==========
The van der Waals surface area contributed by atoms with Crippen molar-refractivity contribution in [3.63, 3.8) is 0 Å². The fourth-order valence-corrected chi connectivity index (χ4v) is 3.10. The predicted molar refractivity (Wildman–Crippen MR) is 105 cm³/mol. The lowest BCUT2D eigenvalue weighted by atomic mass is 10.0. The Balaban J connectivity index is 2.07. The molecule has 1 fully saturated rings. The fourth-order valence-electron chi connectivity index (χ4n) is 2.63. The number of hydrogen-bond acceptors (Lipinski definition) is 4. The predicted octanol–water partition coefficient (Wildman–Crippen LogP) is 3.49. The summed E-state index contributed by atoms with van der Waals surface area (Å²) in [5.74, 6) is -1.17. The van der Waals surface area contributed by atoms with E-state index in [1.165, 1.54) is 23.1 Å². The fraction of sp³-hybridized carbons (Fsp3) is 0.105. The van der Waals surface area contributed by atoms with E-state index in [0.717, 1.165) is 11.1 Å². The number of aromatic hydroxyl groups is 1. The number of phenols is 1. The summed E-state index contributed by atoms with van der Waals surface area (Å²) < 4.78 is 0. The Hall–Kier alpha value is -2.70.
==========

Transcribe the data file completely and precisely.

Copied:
The van der Waals surface area contributed by atoms with Crippen molar-refractivity contribution in [3.63, 3.8) is 0 Å². The fourth-order valence-corrected chi connectivity index (χ4v) is 3.10. The predicted molar refractivity (Wildman–Crippen MR) is 105 cm³/mol. The lowest BCUT2D eigenvalue weighted by atomic mass is 10.0. The Balaban J connectivity index is 2.07. The molecule has 1 fully saturated rings. The fourth-order valence-electron chi connectivity index (χ4n) is 2.63. The number of hydrogen-bond acceptors (Lipinski definition) is 4. The predicted octanol–water partition coefficient (Wildman–Crippen LogP) is 3.49. The summed E-state index contributed by atoms with van der Waals surface area (Å²) in [5.74, 6) is -1.17. The van der Waals surface area contributed by atoms with E-state index in [1.165, 1.54) is 23.1 Å². The fraction of sp³-hybridized carbons (Fsp3) is 0.105. The van der Waals surface area contributed by atoms with E-state index in [0.717, 1.165) is 11.1 Å². The number of aromatic hydroxyl groups is 1. The number of phenols is 1. The summed E-state index contributed by atoms with van der Waals surface area (Å²) < 4.78 is 0. The Hall–Kier alpha value is -2.70.